We didn't know we were supposed to differentiate between the two, hell, we didn't even knew both didn't have the same games. Few people knew the names of what we were playing, as faceless (original but overused) cartridges went from neighbor to neighbor, each trying to finish it before trading it for another game. My earliest memories of holding the controller was trying to reposition Aladdin in the same jump pose my uncle left him in when he paused the game; my uncle always paused while jumping to know if I an my cousins played while he was away, my uncle was a dick.

Getting my First Console:

I don't remember how, but I ended up with a Genesis and an SNES soon after.  My uncle started playing less due to being bullied around school and getting his cartridges stolen, and my cousins got an SNES. Bullies from outside of the neighberhood started coming in a stealing our cartridges; parents of course expect us to deal with it and wouldn't do anything about it. We played as a group, me and my cousins, and therefore the Genesis started seeing less use as we could only play it in my house, and we wouldn't be able to transfer the cartridges around. What cartridges we had were our own, and we wouldn't have any other games, since games were damn expensive, not like the cheap 60$ games of today (yes, gaming is cheaper today, by far).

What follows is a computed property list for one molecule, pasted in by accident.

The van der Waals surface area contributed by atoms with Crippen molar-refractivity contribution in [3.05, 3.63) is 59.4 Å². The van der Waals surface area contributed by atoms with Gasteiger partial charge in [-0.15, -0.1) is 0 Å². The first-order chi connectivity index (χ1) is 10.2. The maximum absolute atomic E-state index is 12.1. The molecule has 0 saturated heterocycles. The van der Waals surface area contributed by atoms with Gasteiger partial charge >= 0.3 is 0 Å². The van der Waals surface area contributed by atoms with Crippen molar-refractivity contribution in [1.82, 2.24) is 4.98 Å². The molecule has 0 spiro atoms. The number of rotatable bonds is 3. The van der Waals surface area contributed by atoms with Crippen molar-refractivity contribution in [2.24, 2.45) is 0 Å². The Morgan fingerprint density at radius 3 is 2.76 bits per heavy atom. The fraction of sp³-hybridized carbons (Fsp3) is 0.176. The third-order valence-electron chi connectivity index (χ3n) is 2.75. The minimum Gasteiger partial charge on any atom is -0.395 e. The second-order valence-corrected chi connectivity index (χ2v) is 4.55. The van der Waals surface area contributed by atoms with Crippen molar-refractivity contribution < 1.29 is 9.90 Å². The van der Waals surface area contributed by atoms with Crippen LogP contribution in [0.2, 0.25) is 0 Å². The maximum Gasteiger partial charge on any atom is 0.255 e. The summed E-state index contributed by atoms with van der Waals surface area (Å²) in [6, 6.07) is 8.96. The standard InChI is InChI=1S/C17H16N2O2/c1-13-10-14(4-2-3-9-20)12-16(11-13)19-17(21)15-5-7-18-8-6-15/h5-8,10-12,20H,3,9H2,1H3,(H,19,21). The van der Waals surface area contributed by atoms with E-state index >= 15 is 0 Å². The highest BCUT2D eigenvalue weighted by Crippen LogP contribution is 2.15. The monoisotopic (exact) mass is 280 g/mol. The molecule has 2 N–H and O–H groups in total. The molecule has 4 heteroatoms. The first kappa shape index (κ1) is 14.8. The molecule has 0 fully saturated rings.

For us, we could have played with those 4-5 games for years. I still remember playing FF6 without knowing a word of English and always getting stuck in Sabin's fight. We didn't know how to save, and yet we would attempt it every other week as if suddenly the fight would be winnable. The controller went from hand to greasy hand in X-Men, we couldn't beat the first five levels until a year had passed, but the same five levels never got boring.